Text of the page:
Scientists from University of Colorado have developed a 3D software that would allow cardiologists to more accurately assess artery blockages.
Currently, doctors take multiple two-dimensional X-ray images from different views to visualize what the arteries look like inside the body. The new software, which uses existing X-ray systems, could reduce the need for multiple X-rays, thus decreasing patients’ exposure to radiation and contrast dye and cutting the time doctors spend analyzing the images.
“Coronary interventions may be improved by having a realistic 3D image of the coronary artery tree,” said Dr. John. D. Carroll, an investigator for the study and professor of medicine and director of interventional cardiology in the Division of Cardiology at the University of Colorado in Aurora, Colo. During a cardiac catheterization procedure, doctors insert a thin tube called a catheter into a patient’s leg artery and then thread it up to the heart. The catheter is then used to inject contrast dye that temporarily fills the coronary arteries allowing x-ray visualization of the inner diameter of the artery. This allows doctors to detect plaque build up, then plan and execute, if needed, the insertion of a coronary stent to open a blocked artery and allow normal blood flow. X-rays are generated below the patient and 2D shadow-like images of coronary arteries are created by a detector above the patient. These shadow images have been the standard method of presenting coronary angiographic images for over 50 years.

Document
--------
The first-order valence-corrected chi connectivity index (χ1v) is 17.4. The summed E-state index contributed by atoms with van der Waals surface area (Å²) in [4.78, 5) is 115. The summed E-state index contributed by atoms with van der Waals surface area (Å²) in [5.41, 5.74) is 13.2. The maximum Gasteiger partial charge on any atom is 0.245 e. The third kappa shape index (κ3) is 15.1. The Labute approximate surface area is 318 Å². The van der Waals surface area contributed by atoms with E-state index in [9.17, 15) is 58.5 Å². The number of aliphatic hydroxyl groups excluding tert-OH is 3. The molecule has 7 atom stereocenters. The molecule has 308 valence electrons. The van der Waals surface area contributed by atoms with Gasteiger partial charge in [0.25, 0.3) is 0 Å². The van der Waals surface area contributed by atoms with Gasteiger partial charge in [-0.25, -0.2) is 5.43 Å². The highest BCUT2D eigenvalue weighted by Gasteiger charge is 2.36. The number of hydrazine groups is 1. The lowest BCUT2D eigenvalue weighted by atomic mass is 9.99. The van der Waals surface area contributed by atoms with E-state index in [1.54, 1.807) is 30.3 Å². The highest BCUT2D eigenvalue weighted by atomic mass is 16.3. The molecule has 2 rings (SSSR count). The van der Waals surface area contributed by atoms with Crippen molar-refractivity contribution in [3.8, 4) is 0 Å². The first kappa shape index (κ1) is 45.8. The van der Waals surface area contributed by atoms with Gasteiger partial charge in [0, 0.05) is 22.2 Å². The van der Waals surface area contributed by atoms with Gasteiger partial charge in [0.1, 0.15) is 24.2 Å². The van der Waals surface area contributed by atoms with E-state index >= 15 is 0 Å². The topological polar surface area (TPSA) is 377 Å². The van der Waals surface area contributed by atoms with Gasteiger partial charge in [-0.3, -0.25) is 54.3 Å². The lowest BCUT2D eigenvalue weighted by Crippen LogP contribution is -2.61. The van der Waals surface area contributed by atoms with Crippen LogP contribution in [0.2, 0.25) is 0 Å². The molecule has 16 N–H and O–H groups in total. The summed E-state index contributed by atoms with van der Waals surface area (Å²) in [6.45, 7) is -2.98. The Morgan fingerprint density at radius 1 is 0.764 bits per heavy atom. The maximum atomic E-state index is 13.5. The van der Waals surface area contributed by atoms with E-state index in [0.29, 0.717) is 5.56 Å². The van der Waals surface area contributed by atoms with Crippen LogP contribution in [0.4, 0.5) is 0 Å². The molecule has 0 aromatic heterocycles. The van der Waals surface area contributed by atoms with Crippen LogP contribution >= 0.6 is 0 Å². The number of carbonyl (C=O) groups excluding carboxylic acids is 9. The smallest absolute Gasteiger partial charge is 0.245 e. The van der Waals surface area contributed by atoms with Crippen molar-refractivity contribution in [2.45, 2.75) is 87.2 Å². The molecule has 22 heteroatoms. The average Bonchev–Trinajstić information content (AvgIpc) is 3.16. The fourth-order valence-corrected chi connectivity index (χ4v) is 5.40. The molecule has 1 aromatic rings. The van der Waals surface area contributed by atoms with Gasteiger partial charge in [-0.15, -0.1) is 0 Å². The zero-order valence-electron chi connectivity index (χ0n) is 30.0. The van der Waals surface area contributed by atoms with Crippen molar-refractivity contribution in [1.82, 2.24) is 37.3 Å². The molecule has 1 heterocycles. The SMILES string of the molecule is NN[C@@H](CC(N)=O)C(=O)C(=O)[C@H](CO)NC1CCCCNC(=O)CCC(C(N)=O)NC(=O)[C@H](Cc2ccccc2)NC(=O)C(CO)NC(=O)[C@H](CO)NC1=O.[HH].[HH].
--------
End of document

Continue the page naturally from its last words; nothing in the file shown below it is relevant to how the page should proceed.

In the new study, researchers compared these standard 2D images to automatically generated, computer reconstructed 3D images of 23 patients’ coronary artery systems. To generate realistic 3D images, the detector was rapidly rotated around the patient during the injection of contrast dye, a technique called rotational angiography.
“This is the first in-human use,” Carroll said about the feasibility study.
“The next step is to test it in multiple centres around the world. In addition, we’ll formally test it to see the impact on clinical care. The bottom line is that this is very exciting technology that holds great promise,” Carroll added. The study appears in Circulation: Cardiovascular Interventions, an American Heart Association journal.